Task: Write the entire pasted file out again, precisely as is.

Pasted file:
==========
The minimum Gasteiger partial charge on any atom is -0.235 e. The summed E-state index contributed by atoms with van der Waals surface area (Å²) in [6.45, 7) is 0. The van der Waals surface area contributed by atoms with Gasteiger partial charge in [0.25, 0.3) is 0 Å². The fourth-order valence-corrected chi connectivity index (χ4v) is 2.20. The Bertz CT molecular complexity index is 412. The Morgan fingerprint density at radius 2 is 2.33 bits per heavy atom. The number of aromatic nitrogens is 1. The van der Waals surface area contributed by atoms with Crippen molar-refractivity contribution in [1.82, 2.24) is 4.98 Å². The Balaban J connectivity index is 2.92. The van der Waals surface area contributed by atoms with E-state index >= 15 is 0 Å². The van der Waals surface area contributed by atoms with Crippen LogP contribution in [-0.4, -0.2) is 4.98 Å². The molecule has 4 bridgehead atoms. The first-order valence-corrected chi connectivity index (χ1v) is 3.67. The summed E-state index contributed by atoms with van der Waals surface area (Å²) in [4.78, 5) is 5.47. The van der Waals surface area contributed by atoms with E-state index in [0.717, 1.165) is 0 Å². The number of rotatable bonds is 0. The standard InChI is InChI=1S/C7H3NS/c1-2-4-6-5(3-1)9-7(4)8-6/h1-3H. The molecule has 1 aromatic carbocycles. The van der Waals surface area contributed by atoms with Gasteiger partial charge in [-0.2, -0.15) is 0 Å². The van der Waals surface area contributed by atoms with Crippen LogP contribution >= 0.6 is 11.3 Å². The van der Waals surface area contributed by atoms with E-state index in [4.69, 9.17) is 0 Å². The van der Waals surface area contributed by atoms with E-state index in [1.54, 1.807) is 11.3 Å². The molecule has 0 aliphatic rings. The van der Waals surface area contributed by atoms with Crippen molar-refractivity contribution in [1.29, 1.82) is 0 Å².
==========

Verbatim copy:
The minimum Gasteiger partial charge on any atom is -0.235 e. The summed E-state index contributed by atoms with van der Waals surface area (Å²) in [6.45, 7) is 0. The van der Waals surface area contributed by atoms with Gasteiger partial charge in [0.25, 0.3) is 0 Å². The fourth-order valence-corrected chi connectivity index (χ4v) is 2.20. The Bertz CT molecular complexity index is 412. The Morgan fingerprint density at radius 2 is 2.33 bits per heavy atom. The number of aromatic nitrogens is 1. The van der Waals surface area contributed by atoms with Crippen molar-refractivity contribution in [1.82, 2.24) is 4.98 Å². The Balaban J connectivity index is 2.92. The van der Waals surface area contributed by atoms with E-state index >= 15 is 0 Å². The van der Waals surface area contributed by atoms with Crippen LogP contribution in [-0.4, -0.2) is 4.98 Å². The molecule has 4 bridgehead atoms. The first-order valence-corrected chi connectivity index (χ1v) is 3.67. The summed E-state index contributed by atoms with van der Waals surface area (Å²) in [4.78, 5) is 5.47. The van der Waals surface area contributed by atoms with E-state index in [0.717, 1.165) is 0 Å². The number of rotatable bonds is 0. The standard InChI is InChI=1S/C7H3NS/c1-2-4-6-5(3-1)9-7(4)8-6/h1-3H. The molecule has 1 aromatic carbocycles. The van der Waals surface area contributed by atoms with Gasteiger partial charge in [-0.2, -0.15) is 0 Å². The van der Waals surface area contributed by atoms with Crippen LogP contribution >= 0.6 is 11.3 Å². The van der Waals surface area contributed by atoms with E-state index in [4.69, 9.17) is 0 Å². The van der Waals surface area contributed by atoms with E-state index in [1.54, 1.807) is 11.3 Å². The molecule has 0 aliphatic rings. The van der Waals surface area contributed by atoms with Crippen molar-refractivity contribution in [1.29, 1.82) is 0 Å².